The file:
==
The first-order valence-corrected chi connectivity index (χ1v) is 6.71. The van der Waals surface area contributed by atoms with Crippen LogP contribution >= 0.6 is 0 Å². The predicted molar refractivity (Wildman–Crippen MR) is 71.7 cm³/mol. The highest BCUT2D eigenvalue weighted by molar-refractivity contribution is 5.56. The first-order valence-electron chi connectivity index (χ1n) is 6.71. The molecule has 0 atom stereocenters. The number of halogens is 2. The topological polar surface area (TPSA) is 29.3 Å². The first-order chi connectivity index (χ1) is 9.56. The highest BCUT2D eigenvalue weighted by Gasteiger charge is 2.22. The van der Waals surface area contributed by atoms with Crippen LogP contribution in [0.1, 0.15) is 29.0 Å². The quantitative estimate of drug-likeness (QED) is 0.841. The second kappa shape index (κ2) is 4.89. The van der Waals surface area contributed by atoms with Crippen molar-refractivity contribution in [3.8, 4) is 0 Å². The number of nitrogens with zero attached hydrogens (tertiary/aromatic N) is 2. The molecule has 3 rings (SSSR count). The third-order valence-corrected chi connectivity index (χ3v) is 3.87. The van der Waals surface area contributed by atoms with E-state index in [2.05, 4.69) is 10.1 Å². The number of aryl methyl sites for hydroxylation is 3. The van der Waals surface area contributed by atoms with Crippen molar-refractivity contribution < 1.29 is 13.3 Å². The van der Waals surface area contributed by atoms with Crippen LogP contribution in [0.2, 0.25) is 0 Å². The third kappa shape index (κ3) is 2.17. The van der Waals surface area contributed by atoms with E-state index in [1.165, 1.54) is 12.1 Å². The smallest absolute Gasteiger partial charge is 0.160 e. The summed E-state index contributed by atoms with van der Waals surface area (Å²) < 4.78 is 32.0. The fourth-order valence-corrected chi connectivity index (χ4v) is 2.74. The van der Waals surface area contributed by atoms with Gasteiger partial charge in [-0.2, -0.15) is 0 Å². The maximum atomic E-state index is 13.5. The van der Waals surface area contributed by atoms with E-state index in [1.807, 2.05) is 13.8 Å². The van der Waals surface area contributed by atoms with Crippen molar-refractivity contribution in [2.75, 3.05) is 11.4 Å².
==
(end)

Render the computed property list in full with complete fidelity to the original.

The first-order valence-corrected chi connectivity index (χ1v) is 6.71. The van der Waals surface area contributed by atoms with Crippen LogP contribution >= 0.6 is 0 Å². The predicted molar refractivity (Wildman–Crippen MR) is 71.7 cm³/mol. The highest BCUT2D eigenvalue weighted by molar-refractivity contribution is 5.56. The first-order valence-electron chi connectivity index (χ1n) is 6.71. The molecule has 0 atom stereocenters. The number of halogens is 2. The topological polar surface area (TPSA) is 29.3 Å². The first-order chi connectivity index (χ1) is 9.56. The highest BCUT2D eigenvalue weighted by Gasteiger charge is 2.22. The van der Waals surface area contributed by atoms with Crippen LogP contribution in [0.1, 0.15) is 29.0 Å². The quantitative estimate of drug-likeness (QED) is 0.841. The second kappa shape index (κ2) is 4.89. The van der Waals surface area contributed by atoms with Crippen molar-refractivity contribution in [3.8, 4) is 0 Å². The number of nitrogens with zero attached hydrogens (tertiary/aromatic N) is 2. The molecule has 3 rings (SSSR count). The third-order valence-corrected chi connectivity index (χ3v) is 3.87. The van der Waals surface area contributed by atoms with E-state index in [2.05, 4.69) is 10.1 Å². The number of aryl methyl sites for hydroxylation is 3. The van der Waals surface area contributed by atoms with Crippen molar-refractivity contribution < 1.29 is 13.3 Å². The van der Waals surface area contributed by atoms with Crippen LogP contribution in [0.2, 0.25) is 0 Å². The third kappa shape index (κ3) is 2.17. The van der Waals surface area contributed by atoms with E-state index in [1.165, 1.54) is 12.1 Å². The smallest absolute Gasteiger partial charge is 0.160 e. The summed E-state index contributed by atoms with van der Waals surface area (Å²) < 4.78 is 32.0. The fourth-order valence-corrected chi connectivity index (χ4v) is 2.74. The van der Waals surface area contributed by atoms with Gasteiger partial charge in [-0.2, -0.15) is 0 Å². The maximum atomic E-state index is 13.5. The van der Waals surface area contributed by atoms with E-state index in [1.807, 2.05) is 13.8 Å². The van der Waals surface area contributed by atoms with Crippen molar-refractivity contribution in [2.75, 3.05) is 11.4 Å².